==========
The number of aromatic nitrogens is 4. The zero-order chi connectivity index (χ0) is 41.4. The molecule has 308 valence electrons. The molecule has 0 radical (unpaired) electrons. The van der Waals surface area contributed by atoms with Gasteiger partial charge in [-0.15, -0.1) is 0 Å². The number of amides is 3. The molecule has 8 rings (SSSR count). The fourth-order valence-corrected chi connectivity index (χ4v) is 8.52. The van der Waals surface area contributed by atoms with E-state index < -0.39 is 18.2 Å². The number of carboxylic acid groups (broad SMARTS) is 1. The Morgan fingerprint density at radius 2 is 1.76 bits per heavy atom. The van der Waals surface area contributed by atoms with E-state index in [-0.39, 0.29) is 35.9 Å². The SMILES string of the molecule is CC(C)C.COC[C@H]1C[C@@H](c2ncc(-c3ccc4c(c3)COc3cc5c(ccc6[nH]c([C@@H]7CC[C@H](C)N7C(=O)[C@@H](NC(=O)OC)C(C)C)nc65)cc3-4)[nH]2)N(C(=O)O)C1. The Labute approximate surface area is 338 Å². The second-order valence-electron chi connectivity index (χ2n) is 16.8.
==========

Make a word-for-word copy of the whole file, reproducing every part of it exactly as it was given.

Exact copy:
The number of aromatic nitrogens is 4. The zero-order chi connectivity index (χ0) is 41.4. The molecule has 308 valence electrons. The molecule has 0 radical (unpaired) electrons. The van der Waals surface area contributed by atoms with Gasteiger partial charge in [-0.15, -0.1) is 0 Å². The number of amides is 3. The molecule has 8 rings (SSSR count). The fourth-order valence-corrected chi connectivity index (χ4v) is 8.52. The van der Waals surface area contributed by atoms with E-state index < -0.39 is 18.2 Å². The number of carboxylic acid groups (broad SMARTS) is 1. The Morgan fingerprint density at radius 2 is 1.76 bits per heavy atom. The van der Waals surface area contributed by atoms with E-state index in [-0.39, 0.29) is 35.9 Å². The SMILES string of the molecule is CC(C)C.COC[C@H]1C[C@@H](c2ncc(-c3ccc4c(c3)COc3cc5c(ccc6[nH]c([C@@H]7CC[C@H](C)N7C(=O)[C@@H](NC(=O)OC)C(C)C)nc65)cc3-4)[nH]2)N(C(=O)O)C1. The Labute approximate surface area is 338 Å². The second-order valence-electron chi connectivity index (χ2n) is 16.8.